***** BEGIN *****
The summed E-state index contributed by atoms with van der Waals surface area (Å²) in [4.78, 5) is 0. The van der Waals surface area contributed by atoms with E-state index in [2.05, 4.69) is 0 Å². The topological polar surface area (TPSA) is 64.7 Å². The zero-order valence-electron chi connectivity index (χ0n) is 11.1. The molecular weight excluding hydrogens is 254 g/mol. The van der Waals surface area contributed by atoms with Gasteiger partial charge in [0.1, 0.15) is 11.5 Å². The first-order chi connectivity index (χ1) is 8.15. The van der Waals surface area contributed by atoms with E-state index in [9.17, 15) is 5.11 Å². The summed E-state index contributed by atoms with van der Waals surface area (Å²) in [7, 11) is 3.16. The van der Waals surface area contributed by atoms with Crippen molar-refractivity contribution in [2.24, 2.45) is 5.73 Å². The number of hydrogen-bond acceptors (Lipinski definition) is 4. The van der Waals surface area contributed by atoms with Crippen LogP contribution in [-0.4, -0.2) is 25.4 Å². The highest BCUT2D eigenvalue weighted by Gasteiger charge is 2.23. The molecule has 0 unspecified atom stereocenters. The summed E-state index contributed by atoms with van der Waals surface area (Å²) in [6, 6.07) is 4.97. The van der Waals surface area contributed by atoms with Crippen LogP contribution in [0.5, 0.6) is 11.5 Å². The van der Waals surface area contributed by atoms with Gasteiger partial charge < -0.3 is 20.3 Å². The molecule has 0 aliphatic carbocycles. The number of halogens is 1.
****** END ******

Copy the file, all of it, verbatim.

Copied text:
The summed E-state index contributed by atoms with van der Waals surface area (Å²) in [4.78, 5) is 0. The van der Waals surface area contributed by atoms with E-state index in [2.05, 4.69) is 0 Å². The topological polar surface area (TPSA) is 64.7 Å². The zero-order valence-electron chi connectivity index (χ0n) is 11.1. The molecular weight excluding hydrogens is 254 g/mol. The van der Waals surface area contributed by atoms with Gasteiger partial charge in [0.1, 0.15) is 11.5 Å². The first-order chi connectivity index (χ1) is 8.15. The van der Waals surface area contributed by atoms with E-state index in [9.17, 15) is 5.11 Å². The summed E-state index contributed by atoms with van der Waals surface area (Å²) in [7, 11) is 3.16. The van der Waals surface area contributed by atoms with Crippen molar-refractivity contribution in [2.24, 2.45) is 5.73 Å². The number of hydrogen-bond acceptors (Lipinski definition) is 4. The van der Waals surface area contributed by atoms with Crippen LogP contribution in [-0.4, -0.2) is 25.4 Å². The highest BCUT2D eigenvalue weighted by Gasteiger charge is 2.23. The molecule has 0 unspecified atom stereocenters. The summed E-state index contributed by atoms with van der Waals surface area (Å²) in [6, 6.07) is 4.97. The van der Waals surface area contributed by atoms with Crippen LogP contribution in [0.5, 0.6) is 11.5 Å². The van der Waals surface area contributed by atoms with Gasteiger partial charge < -0.3 is 20.3 Å². The molecule has 0 aliphatic carbocycles. The number of halogens is 1.